5. The Paying Guests b y Sarah Waters

The Paying Guests is a hefty novel, both physically and mentally. Frances Wray and her mother have decided to take in boarders in their house in the years after the war in order to pay for their expenses. And this is where the drama all unfolds. I am saying nothing else because it is best left to find out on your own. Just read it and be prepared for intense events.

6. Kafka on the Shore by Haruki Murakami
Haruki Murakami's intricate magical realism elements are strong in this book, and are complete with plenty of cats - talking cats! - and cooking. I can't help but love each one of his books, and Kafka on the Shore was just as good as all the rest. I absolutely love the way he delves into the human mind and sort of plays around with our thoughts and emotion. Oh, Murakami...

7. Mrs. Poe by Lynn Cullen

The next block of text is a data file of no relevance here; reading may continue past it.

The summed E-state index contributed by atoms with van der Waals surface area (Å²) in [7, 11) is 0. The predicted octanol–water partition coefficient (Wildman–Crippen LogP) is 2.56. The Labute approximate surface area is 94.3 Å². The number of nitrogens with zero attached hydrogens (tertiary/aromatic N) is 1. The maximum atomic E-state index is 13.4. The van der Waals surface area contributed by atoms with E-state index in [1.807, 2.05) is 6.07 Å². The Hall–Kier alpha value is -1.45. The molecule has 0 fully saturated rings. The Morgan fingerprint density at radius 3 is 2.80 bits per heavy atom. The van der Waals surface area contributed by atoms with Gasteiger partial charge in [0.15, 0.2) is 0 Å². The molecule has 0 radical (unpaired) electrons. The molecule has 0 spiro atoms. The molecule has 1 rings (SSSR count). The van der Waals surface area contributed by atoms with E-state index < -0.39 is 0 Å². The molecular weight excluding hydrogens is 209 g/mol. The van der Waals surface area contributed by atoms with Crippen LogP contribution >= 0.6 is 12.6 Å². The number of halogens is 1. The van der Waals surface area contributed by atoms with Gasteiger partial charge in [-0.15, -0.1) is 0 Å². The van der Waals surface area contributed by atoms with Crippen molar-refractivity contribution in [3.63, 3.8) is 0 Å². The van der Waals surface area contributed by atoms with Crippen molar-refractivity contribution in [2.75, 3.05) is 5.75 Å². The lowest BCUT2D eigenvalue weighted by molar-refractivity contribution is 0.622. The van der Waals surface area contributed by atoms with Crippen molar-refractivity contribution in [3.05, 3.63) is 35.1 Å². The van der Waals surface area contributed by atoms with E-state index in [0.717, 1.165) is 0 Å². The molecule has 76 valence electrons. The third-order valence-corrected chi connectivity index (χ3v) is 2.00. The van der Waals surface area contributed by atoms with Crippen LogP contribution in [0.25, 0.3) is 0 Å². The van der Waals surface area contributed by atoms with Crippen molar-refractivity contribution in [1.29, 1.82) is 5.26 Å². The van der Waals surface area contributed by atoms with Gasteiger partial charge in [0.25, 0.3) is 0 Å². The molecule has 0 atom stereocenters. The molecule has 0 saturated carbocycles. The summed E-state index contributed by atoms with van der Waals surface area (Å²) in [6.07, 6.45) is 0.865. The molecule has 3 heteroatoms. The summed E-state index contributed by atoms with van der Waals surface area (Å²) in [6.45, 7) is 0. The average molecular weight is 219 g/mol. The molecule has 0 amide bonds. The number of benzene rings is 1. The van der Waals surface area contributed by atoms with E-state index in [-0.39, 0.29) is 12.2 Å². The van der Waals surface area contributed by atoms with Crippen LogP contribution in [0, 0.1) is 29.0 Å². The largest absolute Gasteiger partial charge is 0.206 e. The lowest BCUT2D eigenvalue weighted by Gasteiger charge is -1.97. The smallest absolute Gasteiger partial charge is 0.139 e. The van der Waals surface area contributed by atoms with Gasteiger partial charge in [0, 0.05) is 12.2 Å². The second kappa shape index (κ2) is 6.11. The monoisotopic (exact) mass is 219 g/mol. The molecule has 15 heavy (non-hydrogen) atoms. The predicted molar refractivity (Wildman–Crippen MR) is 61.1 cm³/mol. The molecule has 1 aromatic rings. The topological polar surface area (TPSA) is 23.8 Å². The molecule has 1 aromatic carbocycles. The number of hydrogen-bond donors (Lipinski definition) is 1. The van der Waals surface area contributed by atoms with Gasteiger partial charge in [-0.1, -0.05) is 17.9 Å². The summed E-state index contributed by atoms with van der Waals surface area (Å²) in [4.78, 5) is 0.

I'm a pretty big fan of Edgar Allan Poe, so when I saw this fictionalized tale about Mr. Poe himself and his wife, I had to pick it up. This story is told from the perspective of Frances Osgood, an aspiring writer who observes Poe and his wife and becomes caught up in the midst of their mysterious lives. Cullen has a hauntingly beautiful prose makes this a breeze to read!

8. The Kindly Ones, Sandman Vol. 9 by Neil Gaiman
The concluding tale (at the time) to Neil Gaiman's illustrious Sandman series, and also one of the best, though it would be absolutely impossible for me to pick a favorite from the bunch.